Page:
this is an interview with Flo Dowling (pictured below). Enjoy!
Flo was forced to learn to knit in 5th grade – she said that they made her make a scarf with broomstick handle needles, “I failed knitting.” She picked it up again when as a senior in high school she wanted an aran isle sweater but couldn’t afford it. Sears sold imported Irish wool, and she could afford the wool. She got a pattern and thought about what she didn’t learn in 5th grade (i.e. how to knit) and she knit an aran isle sweater. She quipped, “knit my first sweater and I’ve been knitting ever since.”
Flo has taken breaks from knitting twice. In graduate school, she was an on again, off again knitter until she started taking her knitting to class. Ironically, taking her knitting to class improved her grades. Flo is a member of my Tuesday knitting group. She knit with friends in undergraduate and knit in classes. She didn’t knit a lot in England because she was doing archeological digs and it was hard to keep things clean – but she’d pick up her knitting again whenever she wasn’t living in a tent.
When I asked the question: “What’s your favorite thing to knit?” she answered, “yarn.” (haha). But she really likes textured objects rather than colored design. For instance, she’d prefer a gansey over intarsia or fair isle. According to Flo, small is good because you can carry them in your pockets (socks, mittens, caps). Needle-wise, she likes double points and circulars, doesn’t even own straight needles.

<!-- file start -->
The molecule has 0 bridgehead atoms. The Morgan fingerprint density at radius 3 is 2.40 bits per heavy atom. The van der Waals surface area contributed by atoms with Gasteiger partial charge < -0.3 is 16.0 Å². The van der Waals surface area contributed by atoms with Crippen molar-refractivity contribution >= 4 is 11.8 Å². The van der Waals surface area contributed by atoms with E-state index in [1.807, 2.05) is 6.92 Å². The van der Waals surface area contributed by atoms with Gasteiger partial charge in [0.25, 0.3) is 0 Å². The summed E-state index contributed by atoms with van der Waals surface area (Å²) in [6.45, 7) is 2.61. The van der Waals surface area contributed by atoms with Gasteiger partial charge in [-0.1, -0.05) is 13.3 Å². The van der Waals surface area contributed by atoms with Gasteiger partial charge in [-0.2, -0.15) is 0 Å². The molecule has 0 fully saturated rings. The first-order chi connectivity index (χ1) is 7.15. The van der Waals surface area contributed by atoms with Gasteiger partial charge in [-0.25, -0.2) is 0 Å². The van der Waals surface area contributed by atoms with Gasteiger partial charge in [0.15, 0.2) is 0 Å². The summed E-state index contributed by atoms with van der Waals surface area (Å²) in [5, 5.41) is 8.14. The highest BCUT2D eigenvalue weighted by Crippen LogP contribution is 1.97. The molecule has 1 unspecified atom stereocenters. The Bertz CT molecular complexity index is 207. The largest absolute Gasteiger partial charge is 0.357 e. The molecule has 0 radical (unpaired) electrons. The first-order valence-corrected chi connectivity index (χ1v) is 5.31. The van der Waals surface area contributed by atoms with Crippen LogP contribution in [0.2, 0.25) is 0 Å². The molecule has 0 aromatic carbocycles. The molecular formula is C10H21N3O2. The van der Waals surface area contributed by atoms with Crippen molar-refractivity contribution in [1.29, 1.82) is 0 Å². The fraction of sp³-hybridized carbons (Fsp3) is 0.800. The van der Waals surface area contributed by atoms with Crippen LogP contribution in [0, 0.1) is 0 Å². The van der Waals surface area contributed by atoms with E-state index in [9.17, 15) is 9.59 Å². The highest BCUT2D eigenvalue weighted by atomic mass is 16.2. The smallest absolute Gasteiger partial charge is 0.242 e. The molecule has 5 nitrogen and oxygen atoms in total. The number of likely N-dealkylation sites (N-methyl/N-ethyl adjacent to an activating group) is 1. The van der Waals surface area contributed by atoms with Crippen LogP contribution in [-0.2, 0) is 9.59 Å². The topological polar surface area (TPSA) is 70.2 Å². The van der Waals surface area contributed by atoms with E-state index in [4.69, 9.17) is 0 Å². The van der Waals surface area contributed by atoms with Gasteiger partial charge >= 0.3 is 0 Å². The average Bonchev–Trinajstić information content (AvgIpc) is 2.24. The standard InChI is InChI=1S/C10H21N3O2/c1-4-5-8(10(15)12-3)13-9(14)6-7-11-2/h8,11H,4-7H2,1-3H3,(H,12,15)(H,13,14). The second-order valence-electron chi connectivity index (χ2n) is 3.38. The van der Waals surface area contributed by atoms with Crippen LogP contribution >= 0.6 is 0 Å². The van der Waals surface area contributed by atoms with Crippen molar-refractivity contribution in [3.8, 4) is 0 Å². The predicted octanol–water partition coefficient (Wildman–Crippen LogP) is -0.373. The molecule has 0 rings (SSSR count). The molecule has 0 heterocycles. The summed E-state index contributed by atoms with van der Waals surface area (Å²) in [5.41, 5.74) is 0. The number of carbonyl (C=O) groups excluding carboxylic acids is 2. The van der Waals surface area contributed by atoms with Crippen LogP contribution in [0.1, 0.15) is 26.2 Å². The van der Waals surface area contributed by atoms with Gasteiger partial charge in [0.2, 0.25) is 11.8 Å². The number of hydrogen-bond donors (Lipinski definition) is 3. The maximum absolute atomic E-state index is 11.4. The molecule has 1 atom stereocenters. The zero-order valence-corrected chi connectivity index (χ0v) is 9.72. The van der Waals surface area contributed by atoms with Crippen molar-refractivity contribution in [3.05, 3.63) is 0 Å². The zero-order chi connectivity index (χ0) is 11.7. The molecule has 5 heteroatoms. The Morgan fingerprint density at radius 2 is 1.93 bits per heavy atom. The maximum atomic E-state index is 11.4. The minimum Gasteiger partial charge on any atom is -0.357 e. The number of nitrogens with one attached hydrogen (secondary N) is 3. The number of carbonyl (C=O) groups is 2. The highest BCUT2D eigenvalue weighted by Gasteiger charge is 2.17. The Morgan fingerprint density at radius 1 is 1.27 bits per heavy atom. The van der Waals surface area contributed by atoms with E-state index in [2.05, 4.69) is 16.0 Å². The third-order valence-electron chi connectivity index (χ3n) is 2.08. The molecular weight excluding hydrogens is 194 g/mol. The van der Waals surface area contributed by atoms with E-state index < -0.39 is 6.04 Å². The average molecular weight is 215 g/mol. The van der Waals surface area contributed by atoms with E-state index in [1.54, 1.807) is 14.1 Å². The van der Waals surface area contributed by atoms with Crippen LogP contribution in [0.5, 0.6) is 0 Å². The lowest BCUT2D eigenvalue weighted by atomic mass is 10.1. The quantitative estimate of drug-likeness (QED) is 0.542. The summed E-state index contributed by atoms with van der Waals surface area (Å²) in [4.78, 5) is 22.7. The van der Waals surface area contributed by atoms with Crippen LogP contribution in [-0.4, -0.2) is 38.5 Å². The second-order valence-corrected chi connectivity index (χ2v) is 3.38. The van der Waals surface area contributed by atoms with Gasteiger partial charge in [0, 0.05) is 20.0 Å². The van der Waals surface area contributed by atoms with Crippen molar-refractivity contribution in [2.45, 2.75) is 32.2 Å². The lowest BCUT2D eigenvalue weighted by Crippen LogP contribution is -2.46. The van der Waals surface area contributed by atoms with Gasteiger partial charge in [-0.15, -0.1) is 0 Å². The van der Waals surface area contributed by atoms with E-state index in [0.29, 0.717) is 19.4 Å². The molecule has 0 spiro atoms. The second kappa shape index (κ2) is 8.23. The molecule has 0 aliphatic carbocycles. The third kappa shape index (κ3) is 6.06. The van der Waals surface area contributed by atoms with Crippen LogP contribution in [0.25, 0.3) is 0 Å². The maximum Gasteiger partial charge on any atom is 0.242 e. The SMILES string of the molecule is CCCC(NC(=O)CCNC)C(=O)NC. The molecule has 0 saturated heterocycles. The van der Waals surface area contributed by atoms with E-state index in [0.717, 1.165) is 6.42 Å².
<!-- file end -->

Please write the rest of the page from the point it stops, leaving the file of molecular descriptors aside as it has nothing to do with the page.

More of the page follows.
I think most of my blog readers have heard me say this before, but Flo and I have very similar taste in yarn. She likes wool because it is forgiving. She loves yarn that looks like yarn and feels like it might have come from a sheep. If she was going to knit with something not wool, her first choice would be alpaca. The only time she like artificial fibers blended in is if it is useful – for chemo cap yarn or sock yarn. She will take linen and silk over cotton any day. Brown Sheep is one of her all time favorite yarn producers. She likes to tell the story of how once at TNNA, she approached the Brown Sheep booth to complain about how the cuffs of her sweater were wearing out saying something like, “I’m very disappointed… I only knit this sweater 20 years ago…” They totally thought it was a real complaint.
Flo especially likes low process wool like that from Green Mountain Spinnery and Harrisville – small independent people who process (or get processed on a small scale) their own wool. She is good friends with the owner of Autumn House Farm and has been known to organize weekend getaways for those in our knitting group. This love of small independent farms and businesses is one of the reasons why she really likes the new book Shear Spirit that recently came out. This blog entry by the author of Shear Spirit features a picture of Flo at Maryland Sheep and Wool getting a tattoo put on her prosthesis.
Flo’s all time favorite knitting book author is Priscilla A.Gibson-Roberts. She sees her as an archaeologist of knitting – going in and finding out how other people in other times knit. Every time a historical knitting book comes in to the store, Flo and I both need to look at it – these two mitten books are on loan from the Flo library.
When asked if she does any other needle art, Flo mentioned an empty 4 ft., 8 harness Harrisville loom. She has also done lots of cross stitch and needlepoint. Currently she mostly knits, but she also gardens when the weather is nice.